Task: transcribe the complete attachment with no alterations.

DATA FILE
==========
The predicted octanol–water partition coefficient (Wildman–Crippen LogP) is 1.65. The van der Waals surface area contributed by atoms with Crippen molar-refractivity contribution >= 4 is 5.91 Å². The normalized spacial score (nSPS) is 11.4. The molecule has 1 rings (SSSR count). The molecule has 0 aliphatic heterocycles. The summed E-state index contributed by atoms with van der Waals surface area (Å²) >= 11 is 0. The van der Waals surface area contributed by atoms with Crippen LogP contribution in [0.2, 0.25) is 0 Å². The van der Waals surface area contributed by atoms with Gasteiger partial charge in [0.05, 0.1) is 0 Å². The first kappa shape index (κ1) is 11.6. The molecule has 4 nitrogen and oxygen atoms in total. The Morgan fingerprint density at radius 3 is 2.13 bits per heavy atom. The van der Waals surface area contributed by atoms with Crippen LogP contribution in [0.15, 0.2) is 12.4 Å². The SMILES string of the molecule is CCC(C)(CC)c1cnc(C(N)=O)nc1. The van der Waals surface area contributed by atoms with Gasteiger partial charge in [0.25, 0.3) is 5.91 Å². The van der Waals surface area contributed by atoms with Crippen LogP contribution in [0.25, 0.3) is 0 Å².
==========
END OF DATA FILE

The predicted octanol–water partition coefficient (Wildman–Crippen LogP) is 1.65. The van der Waals surface area contributed by atoms with Crippen molar-refractivity contribution >= 4 is 5.91 Å². The normalized spacial score (nSPS) is 11.4. The molecule has 1 rings (SSSR count). The molecule has 0 aliphatic heterocycles. The summed E-state index contributed by atoms with van der Waals surface area (Å²) >= 11 is 0. The van der Waals surface area contributed by atoms with Crippen LogP contribution in [0.2, 0.25) is 0 Å². The van der Waals surface area contributed by atoms with Gasteiger partial charge in [0.05, 0.1) is 0 Å². The first kappa shape index (κ1) is 11.6. The molecule has 4 nitrogen and oxygen atoms in total. The Morgan fingerprint density at radius 3 is 2.13 bits per heavy atom. The van der Waals surface area contributed by atoms with Crippen LogP contribution in [0.15, 0.2) is 12.4 Å². The SMILES string of the molecule is CCC(C)(CC)c1cnc(C(N)=O)nc1. The van der Waals surface area contributed by atoms with Gasteiger partial charge in [0.25, 0.3) is 5.91 Å². The van der Waals surface area contributed by atoms with Crippen LogP contribution in [0.25, 0.3) is 0 Å².